The Kingdom of Norway also includes the Arctic island territories of Svalbard and Jan Mayen. Norwegian sovereignty over Svalbard is based upon the Svalbard Treaty, but that treaty does not apply to Jan Mayen. Bouvet Island in the South Atlantic Ocean and Peter I Island and Queen Maud Land in Antarctica are external dependencies, but those three entities do not form part of the kingdom.

Since World War II, Norway has experienced rapid economic growth, and is now amongst the wealthiest countries in the world,[6][7][8] with a fully developed welfare system. This economic progress is caused in part by the development of oil and gas reserves off its coast. Norway was ranked highest of all countries in human development from 2001 to 2006.[9] It also rated the most peaceful country in the world in a 2007 survey by Global Peace Index.[10] It is a founding member of NATO.

From Wikipedia,
Tenorio Volcano National Park is a National Park in the central part of Costa Rica, which forms part of the Arenal Tilaran Conservation Area. The jewel of the National Park (Spanish Volcán Turrialba Parque Nacional) is the volcano, from which it receives it's name. The Tenorio Volcano was made part of the National Park in 1995 and is located about 26 miles northeast from the town of in the Guanacaste Province.

Tenorio Volcano consists of four volcanic peaks and two craters. One of the craters is sometimes referred to as the Montezuma Volcano. Tenorio attains a maximum height of 6,287 feet (1,913 m). The awe inspiring Rio Celeste (Light Blue River) is turned literally blue due to the emanation of sulfur from the volcano and precipitation of calcium carbonate. Thermal springs and small geysers dot the area as do rivers, waterfalls, lagoons and panoramic views. The upper area of the park is dominated by primary cloud forest, while the lower regions are carpeted with rain forest. The Tapir and the rarely seen Puma reside in the area.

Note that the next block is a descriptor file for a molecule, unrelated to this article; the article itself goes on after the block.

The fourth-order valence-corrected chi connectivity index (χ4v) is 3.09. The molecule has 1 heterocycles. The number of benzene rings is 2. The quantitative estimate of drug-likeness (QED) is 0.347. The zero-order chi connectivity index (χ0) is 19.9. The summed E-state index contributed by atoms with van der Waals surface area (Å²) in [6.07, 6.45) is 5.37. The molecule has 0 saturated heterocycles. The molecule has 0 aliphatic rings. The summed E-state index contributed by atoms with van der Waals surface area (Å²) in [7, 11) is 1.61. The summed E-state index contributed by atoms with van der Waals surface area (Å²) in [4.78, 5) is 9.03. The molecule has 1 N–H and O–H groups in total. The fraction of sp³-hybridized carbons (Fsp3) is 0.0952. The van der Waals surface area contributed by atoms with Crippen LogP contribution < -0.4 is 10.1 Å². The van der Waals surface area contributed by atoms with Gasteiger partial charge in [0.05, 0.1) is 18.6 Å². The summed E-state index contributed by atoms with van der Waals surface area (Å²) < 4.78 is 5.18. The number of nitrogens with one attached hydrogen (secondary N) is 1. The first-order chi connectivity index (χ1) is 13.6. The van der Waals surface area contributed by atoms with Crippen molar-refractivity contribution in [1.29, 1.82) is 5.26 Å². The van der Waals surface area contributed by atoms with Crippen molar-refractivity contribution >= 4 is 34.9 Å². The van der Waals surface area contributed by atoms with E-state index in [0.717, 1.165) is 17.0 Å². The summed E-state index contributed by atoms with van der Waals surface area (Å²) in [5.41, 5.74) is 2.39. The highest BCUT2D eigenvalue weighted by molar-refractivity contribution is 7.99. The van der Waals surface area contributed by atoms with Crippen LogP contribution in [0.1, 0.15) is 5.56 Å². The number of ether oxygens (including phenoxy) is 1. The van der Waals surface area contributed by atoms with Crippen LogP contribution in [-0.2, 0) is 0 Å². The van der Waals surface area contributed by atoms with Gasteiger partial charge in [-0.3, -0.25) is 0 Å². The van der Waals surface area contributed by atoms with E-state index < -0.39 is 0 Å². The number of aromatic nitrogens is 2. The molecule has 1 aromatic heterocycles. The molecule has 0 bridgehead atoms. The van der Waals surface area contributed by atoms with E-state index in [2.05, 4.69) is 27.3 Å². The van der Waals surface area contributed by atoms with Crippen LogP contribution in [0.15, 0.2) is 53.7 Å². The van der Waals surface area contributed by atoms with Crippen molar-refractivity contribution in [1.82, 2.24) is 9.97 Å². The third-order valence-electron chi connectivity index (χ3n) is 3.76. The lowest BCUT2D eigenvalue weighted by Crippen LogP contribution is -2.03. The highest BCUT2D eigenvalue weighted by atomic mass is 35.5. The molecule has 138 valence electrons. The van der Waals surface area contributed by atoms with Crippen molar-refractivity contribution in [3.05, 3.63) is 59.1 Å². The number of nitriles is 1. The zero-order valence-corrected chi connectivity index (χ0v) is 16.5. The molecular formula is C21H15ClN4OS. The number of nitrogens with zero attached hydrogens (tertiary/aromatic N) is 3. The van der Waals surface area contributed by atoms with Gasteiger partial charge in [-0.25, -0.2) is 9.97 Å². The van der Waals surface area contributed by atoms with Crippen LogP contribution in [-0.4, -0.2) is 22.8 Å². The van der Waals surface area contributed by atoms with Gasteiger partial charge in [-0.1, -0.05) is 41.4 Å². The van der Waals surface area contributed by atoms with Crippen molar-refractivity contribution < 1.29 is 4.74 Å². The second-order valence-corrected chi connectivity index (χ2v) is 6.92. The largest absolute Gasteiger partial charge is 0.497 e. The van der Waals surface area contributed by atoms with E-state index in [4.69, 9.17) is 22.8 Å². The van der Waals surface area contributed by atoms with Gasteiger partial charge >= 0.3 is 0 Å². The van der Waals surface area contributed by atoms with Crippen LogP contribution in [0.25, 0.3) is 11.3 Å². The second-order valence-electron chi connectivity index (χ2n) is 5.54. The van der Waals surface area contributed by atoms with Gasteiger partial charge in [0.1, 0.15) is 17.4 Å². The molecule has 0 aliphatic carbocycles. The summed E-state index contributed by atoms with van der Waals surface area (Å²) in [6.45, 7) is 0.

From The Wall Street Journal,
Abstract (Summary)
Between Tuesday, when financial markets began turning against Bear Stearns Cos., and Sunday night, when the bank disappeared into the arms of J.P. Morgan Chase & Co., Washington policy makers, federal regulators and Wall Street bankers struggled to keep the trouble from tanking financial markets and exacerbating the country's deep economic uncertainty. Cutting interest rates -- which the Fed is expected to do again today, by between a half percentage point and a full point -- hasn't yet done much to loosen capital markets gummed up by piles of bad debt.

From Wikipedia,
JPMorgan Chase (NYSE: JPM) is one of the oldest financial services firms in the world. The company, headquartered in New York City, is one of the leaders in investment banking, financial services, asset and wealth management and private equity. With assets of $1.6 trillion, JPMorgan Chase is currently the third largest banking institution in the United States,[1] behind Bank of America and Citigroup. The hedge fund unit of JPMorgan Chase is the largest hedge fund in the United States with $34 billion in assets as of 2007.[2] Formed in 2000 when Chase Manhattan Corporation acquired J.P. Morgan & Co., the firm serves millions of consumers in the United States and many of the world's most prominent corporate, institutional and governmental clients.

In 2004, the company acquired Bank One of Chicago, bringing on board Bank One CEO Jamie Dimon as president and COO of the merged firm and designating him as CEO William B. Harrison, Jr.'s future successor. Dimon quickly made his influence felt by embarking on a cost-cutting strategy and placing some former Bank One executives in key ranks at the new company. Dimon became CEO in January 2006, and also became chairman in December 2006.

JPMorgan Chase operates as the brand for the holding company. Chase is used as the brand for credit card services in the United States and Canada and the bank's retail banking activities in the United States.

From Wikipedia:
The Bear Stearns Companies, Inc. (NYSE: BSC) is the parent company of Bear, Stearns & Co. Inc., one of the largest global investment banks and securities trading and brokerage firms in the world. The main business areas, based on 2006 net revenue contribution, are: capital markets (equities, fixed income, investment banking; just under 80%), wealth management (under 10%) and global clearing services (12%). Bear Stearns' future remains highly ambiguous.